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No Impact to EPCOR Customers Expected Due to Colorado River Shortages in 2023

August 16, 2022
Published In: Efficiency & Conservation

​​PHOENIX—While the U.S. Bureau of Reclama​tion (Bureau) today announced new restrictions on the Colorado River in response to ongoing 23-year drought conditions in the West accelerated by climate change, no impact to EPCOR’s customers is expected through 2023.

“While the new restrictions announced today do not directly impact our customers, it is essential that we all understand that drought resiliency and water security – particularly in the western U.S.– are ongoing concerns,” said Joe Gysel, President, EPCOR USA. “Together, with water providers and leaders across the state, we have planned and prepared for this so that our customers can continue to count on us to keep the water flowing. That focus on strategic, long-range planning and smart water use and management will continue to be a priority.” 

This is the second year in a row that shortages have been called on the river and Lake Mead will move into a Tier 2a status for the first time in history effective January 1, 2023. As a state, Arizona will receive 21% less – 592,000 acre feet – water from the river. This includes the 18% of Tier 1 water reductions that already went into effect in 2022. The majority of EPCOR’s Colorado River water resources are in the Municipal & Industrial “pool” of the state’s allocation. When you consider unused water allocations and voluntary conservation efforts like those of EPCOR’s, we expect no impact for EPCOR customers through 2023.​​

Helping customer​​s conserve

EPCOR is increasing its customer educa​tion efforts, including events, workshops and other programs, and is asking its customers to increase their own efforts to ​conserve and manage their individual water usage. Here are simple ways customers can reduce their own water usage:

  • Request a free conservation audit or retrofit kit, including low-flow shower and hose nozzles, information on how much to irrigate by season, and more by emailing 
  • Invest in efficient water-using appliances, like dishwashers and washing machines. Newer, more efficient appliances use up less water than older ones – 30% less for washing machines and 18% less for dishwashers. 
  • Updated fixtures, like showerheads and faucets can have a big impact. Changing a showerhead or faucet installed before 1995 can result in 40-50% less water being used.
  • Integrate conservation into daily life: turn off the tap while brushing your teeth, take shorter showers, wash dishes in water-efficient dishwashers instead of by hand and water your yard during the evening to avoid evaporation.
  • As much as 70% of water is used outdoors. Replace grass with synthetic turf and plant drought-tolerant plants and trees.

Customers can fin​​d information on our website​ or contact our Conservation team directly at ​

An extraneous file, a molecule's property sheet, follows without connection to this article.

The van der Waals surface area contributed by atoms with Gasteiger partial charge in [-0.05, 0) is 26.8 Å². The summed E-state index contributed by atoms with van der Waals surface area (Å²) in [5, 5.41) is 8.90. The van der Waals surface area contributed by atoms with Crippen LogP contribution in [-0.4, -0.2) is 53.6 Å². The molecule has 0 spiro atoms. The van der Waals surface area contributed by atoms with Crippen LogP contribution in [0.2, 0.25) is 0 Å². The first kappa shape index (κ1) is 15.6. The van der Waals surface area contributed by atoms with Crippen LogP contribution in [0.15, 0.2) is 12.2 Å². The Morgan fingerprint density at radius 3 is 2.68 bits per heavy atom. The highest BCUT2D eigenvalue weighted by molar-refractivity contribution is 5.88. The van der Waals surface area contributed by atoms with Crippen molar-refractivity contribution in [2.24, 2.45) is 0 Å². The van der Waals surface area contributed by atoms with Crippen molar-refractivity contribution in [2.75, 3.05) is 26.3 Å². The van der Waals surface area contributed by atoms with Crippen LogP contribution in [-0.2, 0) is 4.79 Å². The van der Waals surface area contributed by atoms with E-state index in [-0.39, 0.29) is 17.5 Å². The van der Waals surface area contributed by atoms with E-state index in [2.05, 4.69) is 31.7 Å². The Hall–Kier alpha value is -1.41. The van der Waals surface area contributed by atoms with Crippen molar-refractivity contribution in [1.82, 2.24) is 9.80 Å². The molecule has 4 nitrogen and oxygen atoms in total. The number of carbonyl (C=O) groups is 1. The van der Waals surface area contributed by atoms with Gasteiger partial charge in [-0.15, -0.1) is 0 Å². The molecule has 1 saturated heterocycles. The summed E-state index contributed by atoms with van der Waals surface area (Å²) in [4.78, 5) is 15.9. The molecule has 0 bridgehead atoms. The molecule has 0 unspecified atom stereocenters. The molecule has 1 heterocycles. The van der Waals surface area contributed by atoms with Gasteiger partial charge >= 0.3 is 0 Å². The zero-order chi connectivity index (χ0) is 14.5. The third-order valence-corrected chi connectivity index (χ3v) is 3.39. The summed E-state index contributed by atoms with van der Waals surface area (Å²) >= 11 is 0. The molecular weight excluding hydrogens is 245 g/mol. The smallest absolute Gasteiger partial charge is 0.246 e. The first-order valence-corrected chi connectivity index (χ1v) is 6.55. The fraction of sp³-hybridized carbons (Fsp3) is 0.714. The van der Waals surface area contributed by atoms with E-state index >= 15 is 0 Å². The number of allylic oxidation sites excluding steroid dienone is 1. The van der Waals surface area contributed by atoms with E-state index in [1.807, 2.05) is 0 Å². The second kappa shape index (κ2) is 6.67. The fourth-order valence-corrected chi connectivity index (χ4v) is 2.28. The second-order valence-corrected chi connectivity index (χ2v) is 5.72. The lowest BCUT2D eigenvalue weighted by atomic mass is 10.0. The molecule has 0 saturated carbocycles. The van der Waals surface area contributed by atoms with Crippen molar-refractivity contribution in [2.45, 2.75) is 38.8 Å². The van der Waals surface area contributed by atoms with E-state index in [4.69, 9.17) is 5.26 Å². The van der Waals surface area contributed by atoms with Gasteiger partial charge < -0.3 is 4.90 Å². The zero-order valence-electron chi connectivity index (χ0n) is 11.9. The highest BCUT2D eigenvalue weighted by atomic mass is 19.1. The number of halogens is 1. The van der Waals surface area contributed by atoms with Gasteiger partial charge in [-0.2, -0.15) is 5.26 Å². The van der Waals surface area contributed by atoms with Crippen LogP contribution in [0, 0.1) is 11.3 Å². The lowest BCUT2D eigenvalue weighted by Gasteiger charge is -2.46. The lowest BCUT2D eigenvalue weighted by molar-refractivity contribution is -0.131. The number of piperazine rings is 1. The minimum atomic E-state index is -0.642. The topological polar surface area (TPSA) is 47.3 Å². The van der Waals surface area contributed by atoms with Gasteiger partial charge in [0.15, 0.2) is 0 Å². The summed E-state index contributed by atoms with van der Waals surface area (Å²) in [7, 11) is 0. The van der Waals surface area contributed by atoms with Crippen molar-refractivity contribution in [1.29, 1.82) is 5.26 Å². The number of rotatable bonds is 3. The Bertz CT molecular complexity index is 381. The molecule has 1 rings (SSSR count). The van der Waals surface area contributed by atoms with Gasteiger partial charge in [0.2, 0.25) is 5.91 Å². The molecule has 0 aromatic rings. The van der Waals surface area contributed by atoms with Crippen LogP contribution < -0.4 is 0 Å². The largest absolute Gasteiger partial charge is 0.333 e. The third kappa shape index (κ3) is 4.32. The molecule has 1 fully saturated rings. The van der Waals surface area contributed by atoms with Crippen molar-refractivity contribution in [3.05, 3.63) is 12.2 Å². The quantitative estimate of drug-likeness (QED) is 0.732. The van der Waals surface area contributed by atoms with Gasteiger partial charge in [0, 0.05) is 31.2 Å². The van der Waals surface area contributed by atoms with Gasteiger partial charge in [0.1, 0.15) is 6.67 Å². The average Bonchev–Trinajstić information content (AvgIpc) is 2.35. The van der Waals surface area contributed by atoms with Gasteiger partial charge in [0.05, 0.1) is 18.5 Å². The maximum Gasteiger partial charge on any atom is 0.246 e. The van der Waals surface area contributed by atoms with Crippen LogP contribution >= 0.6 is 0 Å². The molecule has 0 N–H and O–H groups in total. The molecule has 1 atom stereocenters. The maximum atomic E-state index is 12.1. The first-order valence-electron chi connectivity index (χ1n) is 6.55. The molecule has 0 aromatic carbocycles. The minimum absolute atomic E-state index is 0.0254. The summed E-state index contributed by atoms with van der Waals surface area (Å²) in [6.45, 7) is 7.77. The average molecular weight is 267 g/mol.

Preparing for a drier f​uture

This news is not unexpected: All Lower Basin state water utilities, including EPCOR, have long been preparing for this situation. EPCOR’s Arizona water portfolio already is diversified – 13% of which is Colorado River water. While municipal and industrial utilities, like EPCOR, will not see any significant impact from the Colorado River supply restrictions in 2023, EPCOR continues to take it seriously and plan for the long term:

  • EPCOR has Best Management Practices in effect for every Arizona service area to guide water conservation and resource management. These plans include but are not limited to conservation programs, customer education, workshops, school programs, reducing the amount of water lost to leaks through improvements and repairs, and extensive water reclamation efforts. 
  • A long-range water supply study for EPCOR’s Arizona service areas is underway.
  • EPCOR is actively working to secure additional water resources, similar to the historic Maricopa Water District (MWD) agreement signed in 2015 that allows EPCOR to use more than 3.2 billion gallons of MWD’s water resources in the Agua Fria district.
  • In areas like the San Tan Valley, EPCOR is partnering with local water districts and farmers to preserve limited groundwater resources. Working with the Magma Irrigation District in Pinal County, EPCOR expects to keep a​n additional 1 billion gallons of water in the ground.
  • Water reclamation is increasingly important. To date, EPCOR has returned 18.2 billion gallons of treated effluent to the natural water cycle. Projects like the recent expansions of the Pecan Water Reclamation Facility in Pinal County and the Luke 303 Water Reclamation Facility in greater Phoenix’s West Valley, and the new Copper Basin Water Reclamation Facility that is under construction in Pinal County, will increase the amount of water recycled, recharged and reclaimed by 6.6 billion gallons annually.
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